COVID-19

Social distancing vs sports: the invisible opponent

Guest Speakers:

  • Ms Leanne Bartolo: Personal Trainer
  • Dr Joe Caruana Curran: President of the Aquatic Sports Association of Malta
  • Dr Angelo Chetcuti: General Secretary of the Malta Football Association
  • Dr Adele Muscat: Sports Psychologist

 

This webinar was part of the online event, “Shaping Malta’s Future: The New Norm” which was held in July 2020.

 

The Covid-19 pandemic was, and still is, a challenging time for sport activities, and it greatly impacted Maltese athletes. Global competitions such as the Tokyo Olympics were postponed and so were most of the national competitions. Many had to put their aspirations aside for this year, despite the various plans they had and the lengthy preparations which they put in, as was the case for Ms. Leanne Bartolo who was meant to compete in Bali. Mr Joe Caruana Curran also explained that some athletes will even miss out completely, on the opportunity to compete, due to age restrictions as they would have passed their eligibility to form part of a junior team.  

 

From a psychological point of view, Dr Muscat explained that all athletes handled the situation differently. Some viewed the pandemic as an opportunity to train more and do the things which they did not previously find the time for. Others, however, lost their motivation and stopped training. She differentiated between young and elite athletes, stating that elite athletes were more likely to view the situation as a chance to catch up with their life. Some athletes viewed the fact that the Olympics were postponed as having another year to train hard, and maybe achieve better results. Dr Muscat noted that anxiety in people increased, especially in males. Even though support was available through different channels, Dr Muscat noted a decrease in the number of people seeking such help. This is because people may not feel comfortable sharing their emotions online. She remarked that those who followed the health protocols religiously were the ones who suffered the most. She believes that we put all our focus on physical aspect and failed to consider mental health aspects.

 

The situation was one which we never faced before, and so, the biggest challenge of it all, was the uncertainty surrounding it. As pointed out by Dr. Angelo Chetcuti, one had to prepare for every eventuality, yet there were very little guidelines available, on how to adapt to this situation. Dr. Chetcuti expressed his disappointment at the lack of commitment they were faced with when they tried to discuss certain important decisions with the relevant stakeholders. Mr Caruana Curran, agreed with Dr. Chetcuti that they were not kept in the loop with regards to negotiations and the preparation of protocols by the relevant authorities.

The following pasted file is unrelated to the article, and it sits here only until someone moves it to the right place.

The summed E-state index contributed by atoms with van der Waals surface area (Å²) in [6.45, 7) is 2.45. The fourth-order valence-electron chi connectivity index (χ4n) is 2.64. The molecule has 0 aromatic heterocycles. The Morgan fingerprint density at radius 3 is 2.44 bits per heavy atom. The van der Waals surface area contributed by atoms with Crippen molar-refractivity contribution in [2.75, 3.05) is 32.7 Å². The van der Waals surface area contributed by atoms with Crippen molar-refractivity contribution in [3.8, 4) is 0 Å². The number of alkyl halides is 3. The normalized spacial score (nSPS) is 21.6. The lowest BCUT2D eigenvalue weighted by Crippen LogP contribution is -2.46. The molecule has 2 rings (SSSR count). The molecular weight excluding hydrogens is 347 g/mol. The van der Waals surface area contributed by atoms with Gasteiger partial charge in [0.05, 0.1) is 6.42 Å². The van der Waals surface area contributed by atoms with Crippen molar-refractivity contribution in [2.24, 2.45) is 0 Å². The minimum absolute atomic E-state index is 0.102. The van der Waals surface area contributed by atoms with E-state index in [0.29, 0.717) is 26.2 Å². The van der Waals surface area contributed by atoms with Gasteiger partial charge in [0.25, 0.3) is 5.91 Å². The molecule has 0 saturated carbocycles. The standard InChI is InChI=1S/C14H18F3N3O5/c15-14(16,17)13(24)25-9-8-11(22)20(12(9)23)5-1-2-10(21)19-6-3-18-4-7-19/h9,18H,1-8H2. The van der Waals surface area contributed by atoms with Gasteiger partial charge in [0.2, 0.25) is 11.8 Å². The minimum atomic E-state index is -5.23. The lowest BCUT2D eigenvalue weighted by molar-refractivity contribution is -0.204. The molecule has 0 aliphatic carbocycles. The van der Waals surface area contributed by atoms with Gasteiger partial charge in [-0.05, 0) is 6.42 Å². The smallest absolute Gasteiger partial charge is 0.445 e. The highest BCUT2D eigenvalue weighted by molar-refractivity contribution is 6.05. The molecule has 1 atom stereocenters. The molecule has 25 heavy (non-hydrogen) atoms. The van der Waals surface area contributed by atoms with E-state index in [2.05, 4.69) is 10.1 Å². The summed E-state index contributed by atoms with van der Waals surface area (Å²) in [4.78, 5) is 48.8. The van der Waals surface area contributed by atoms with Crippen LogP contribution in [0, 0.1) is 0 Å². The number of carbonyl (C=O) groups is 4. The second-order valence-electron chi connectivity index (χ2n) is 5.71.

Health protocols, that were designed to ensure safety, were challenging because they required people to do things in a different way. For instance, parents were no longer allowed to watch their children while they trained. Ms. Bartolo mentioned how she had to spice up her social media accounts and use it more frequently to increase people’s motivation. She also pointed out that, due to the restrictions that were in place, she could only accept eight people in her studio, leading to financial difficulties, because the income derived was not enough to break even. Both Mr Caruana Curran and Ms. Bartolo showed frustration at the lack of consistency shown in the design of protocols. For instance, Mr. Caruana Curran thought it unfair that watching a movie at an acceptable social distance is allowed, whereas watching a water polo game is not. He said that this reflects that, “sports is never given the rightful importance it deserves. Sports is always considered to be something that is an add-on to existence.”

 

All guest speakers agreed that we have a lot to learn from this situation, and that the positive takeaways will not be abandoned. Mr Caruana Curran mentioned that sports associations and athletes should be more prepared from their respective point of view. There was a common call to start focusing more on the present, and to make the most of what we have at this particular moment in time.